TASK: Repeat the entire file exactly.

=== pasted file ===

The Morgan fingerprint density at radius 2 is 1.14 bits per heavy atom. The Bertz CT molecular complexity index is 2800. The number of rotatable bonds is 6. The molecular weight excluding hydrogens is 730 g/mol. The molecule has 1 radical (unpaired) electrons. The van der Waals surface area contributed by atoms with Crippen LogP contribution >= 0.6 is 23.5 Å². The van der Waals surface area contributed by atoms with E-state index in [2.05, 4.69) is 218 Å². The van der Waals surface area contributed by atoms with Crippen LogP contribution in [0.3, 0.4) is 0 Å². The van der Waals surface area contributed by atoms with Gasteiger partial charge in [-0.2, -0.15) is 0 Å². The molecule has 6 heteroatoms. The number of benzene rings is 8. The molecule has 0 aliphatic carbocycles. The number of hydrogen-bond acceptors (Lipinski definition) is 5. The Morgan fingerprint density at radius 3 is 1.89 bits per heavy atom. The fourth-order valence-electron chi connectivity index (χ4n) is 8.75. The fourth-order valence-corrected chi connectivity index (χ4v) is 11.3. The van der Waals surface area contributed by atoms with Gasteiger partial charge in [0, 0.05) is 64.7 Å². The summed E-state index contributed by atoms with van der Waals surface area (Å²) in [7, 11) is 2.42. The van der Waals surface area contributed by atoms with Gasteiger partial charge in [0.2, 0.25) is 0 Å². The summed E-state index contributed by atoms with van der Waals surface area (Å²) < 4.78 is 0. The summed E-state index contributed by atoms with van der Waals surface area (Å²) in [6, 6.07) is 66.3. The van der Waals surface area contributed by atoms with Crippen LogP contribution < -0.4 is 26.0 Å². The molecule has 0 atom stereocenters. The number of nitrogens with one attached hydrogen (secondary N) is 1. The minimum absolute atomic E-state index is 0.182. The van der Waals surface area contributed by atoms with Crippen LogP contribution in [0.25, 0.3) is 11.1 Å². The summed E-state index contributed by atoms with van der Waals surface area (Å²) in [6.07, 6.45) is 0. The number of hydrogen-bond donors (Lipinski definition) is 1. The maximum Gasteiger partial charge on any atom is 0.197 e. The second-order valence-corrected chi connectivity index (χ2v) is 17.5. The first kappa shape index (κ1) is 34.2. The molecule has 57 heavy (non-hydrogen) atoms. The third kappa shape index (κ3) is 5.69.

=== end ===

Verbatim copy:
The Morgan fingerprint density at radius 2 is 1.14 bits per heavy atom. The Bertz CT molecular complexity index is 2800. The number of rotatable bonds is 6. The molecular weight excluding hydrogens is 730 g/mol. The molecule has 1 radical (unpaired) electrons. The van der Waals surface area contributed by atoms with Crippen LogP contribution >= 0.6 is 23.5 Å². The van der Waals surface area contributed by atoms with E-state index in [2.05, 4.69) is 218 Å². The van der Waals surface area contributed by atoms with Crippen LogP contribution in [0.3, 0.4) is 0 Å². The van der Waals surface area contributed by atoms with Gasteiger partial charge in [-0.2, -0.15) is 0 Å². The molecule has 6 heteroatoms. The number of benzene rings is 8. The molecule has 0 aliphatic carbocycles. The number of hydrogen-bond acceptors (Lipinski definition) is 5. The Morgan fingerprint density at radius 3 is 1.89 bits per heavy atom. The fourth-order valence-electron chi connectivity index (χ4n) is 8.75. The fourth-order valence-corrected chi connectivity index (χ4v) is 11.3. The van der Waals surface area contributed by atoms with Gasteiger partial charge in [0, 0.05) is 64.7 Å². The summed E-state index contributed by atoms with van der Waals surface area (Å²) in [7, 11) is 2.42. The van der Waals surface area contributed by atoms with Gasteiger partial charge in [0.2, 0.25) is 0 Å². The summed E-state index contributed by atoms with van der Waals surface area (Å²) < 4.78 is 0. The summed E-state index contributed by atoms with van der Waals surface area (Å²) in [6, 6.07) is 66.3. The van der Waals surface area contributed by atoms with Crippen LogP contribution < -0.4 is 26.0 Å². The molecule has 0 atom stereocenters. The number of nitrogens with one attached hydrogen (secondary N) is 1. The minimum absolute atomic E-state index is 0.182. The van der Waals surface area contributed by atoms with Crippen LogP contribution in [0.25, 0.3) is 11.1 Å². The summed E-state index contributed by atoms with van der Waals surface area (Å²) in [6.07, 6.45) is 0. The number of hydrogen-bond donors (Lipinski definition) is 1. The maximum Gasteiger partial charge on any atom is 0.197 e. The second-order valence-corrected chi connectivity index (χ2v) is 17.5. The first kappa shape index (κ1) is 34.2. The molecule has 57 heavy (non-hydrogen) atoms. The third kappa shape index (κ3) is 5.69.